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How a Four-stroke cycle diesel engine works

Marine diesel engine guideline
: The four-stroke cycle is completed in four strokes of the piston, or two revolutions of the crankshaft. In order to operate this cycle the engine requires a mechanism to open and close the inlet and exhaust valves.



A cross-section of a four-stroke cycle engine is shown diagram. The engine is made up of a piston which moves up and down in a cylinder which is covered at the top by a cylinder head. The fuel injector, through which fuel enters the cylinder, is located in the cylinder head. The inlet and exhaust valves are also housed in the cylinder head and held shut by springs. The piston is joined to the connecting rod by a gudgeon pin.

The bottom end or big end of the connecting rod is joined to the crankpin which forms part of the crankshaft. With this assembly the linear up-and-down movement of the piston is converted into rotary movement of the crankshaft.

4 stroke engine

The crankshaft is arranged to drive through gears the camshaft, which either directly or through pushrods operates rocker arms which open the inlet and exhaust valves. The camshaft is 'timed' to open the valves at the correct point in the cycle. The crankshaft is surrounded by the crankcase and the engine framework which supports the cylinders and houses the crankshaft bearings. The cylinder and cylinder head are arranged with water-cooling passages around them.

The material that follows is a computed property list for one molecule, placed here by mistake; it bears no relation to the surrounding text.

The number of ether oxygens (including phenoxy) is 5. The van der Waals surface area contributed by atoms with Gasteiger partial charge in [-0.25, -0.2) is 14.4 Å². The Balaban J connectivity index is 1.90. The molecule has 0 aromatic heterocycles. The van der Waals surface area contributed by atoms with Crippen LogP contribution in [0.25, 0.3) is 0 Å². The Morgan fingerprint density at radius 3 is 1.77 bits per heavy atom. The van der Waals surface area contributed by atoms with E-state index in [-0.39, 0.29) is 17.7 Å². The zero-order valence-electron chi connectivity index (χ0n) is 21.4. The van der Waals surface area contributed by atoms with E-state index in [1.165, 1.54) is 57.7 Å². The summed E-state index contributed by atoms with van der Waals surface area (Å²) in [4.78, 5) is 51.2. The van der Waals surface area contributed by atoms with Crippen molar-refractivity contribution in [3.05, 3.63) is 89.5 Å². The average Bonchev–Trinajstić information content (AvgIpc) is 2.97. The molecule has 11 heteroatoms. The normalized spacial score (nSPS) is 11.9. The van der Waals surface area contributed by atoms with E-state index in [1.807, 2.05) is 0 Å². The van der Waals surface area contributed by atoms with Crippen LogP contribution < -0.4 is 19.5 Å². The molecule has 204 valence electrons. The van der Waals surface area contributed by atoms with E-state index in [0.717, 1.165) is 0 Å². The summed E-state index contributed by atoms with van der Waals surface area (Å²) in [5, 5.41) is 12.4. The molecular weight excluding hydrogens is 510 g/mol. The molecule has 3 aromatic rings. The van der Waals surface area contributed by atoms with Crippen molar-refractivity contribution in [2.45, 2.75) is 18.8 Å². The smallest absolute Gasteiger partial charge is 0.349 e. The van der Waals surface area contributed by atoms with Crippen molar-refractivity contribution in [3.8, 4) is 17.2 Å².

Comparison between two stroke cycle diesel engine and a four stroke engine
: The main difference between the two cycles is the power developed. The two-stroke cycle engine, with one working or power stroke every revolution, will, theoretically, develop twice the power of a four-stroke engine of the same swept volume. Inefficient scavenging however and other losses, reduce the power advantage .



For a particular engine power the two-stroke engine will be considerably lighter—an important consideration for ships. Nor does the two-stroke engine require the complicated valve operating mechanism of the four-stroke. The four-stroke engine however can operate efficiently at high speeds which offsets its power disadvantage; it also consumes less lubricating oil.

Each type of engine has its applications which on board ship have resulted in the slow speed (i.e. 80— 100 rev/min) main propulsion diesel operating on the two-stroke cycle. At this low speed the engine requires no reduction gearbox between it and the propeller.

The four-stroke engine (usually rotating at medium speed, between 250 and 750 rev/ min) is used for auxiliaries such as alternators and sometimes for main propulsion with a gearbox to provide a propeller speed of between 80 and 100 rev/min.

2 stroke engine

Fig: Two stroke engine

4 stroke engine

Fig: Four stroke engine





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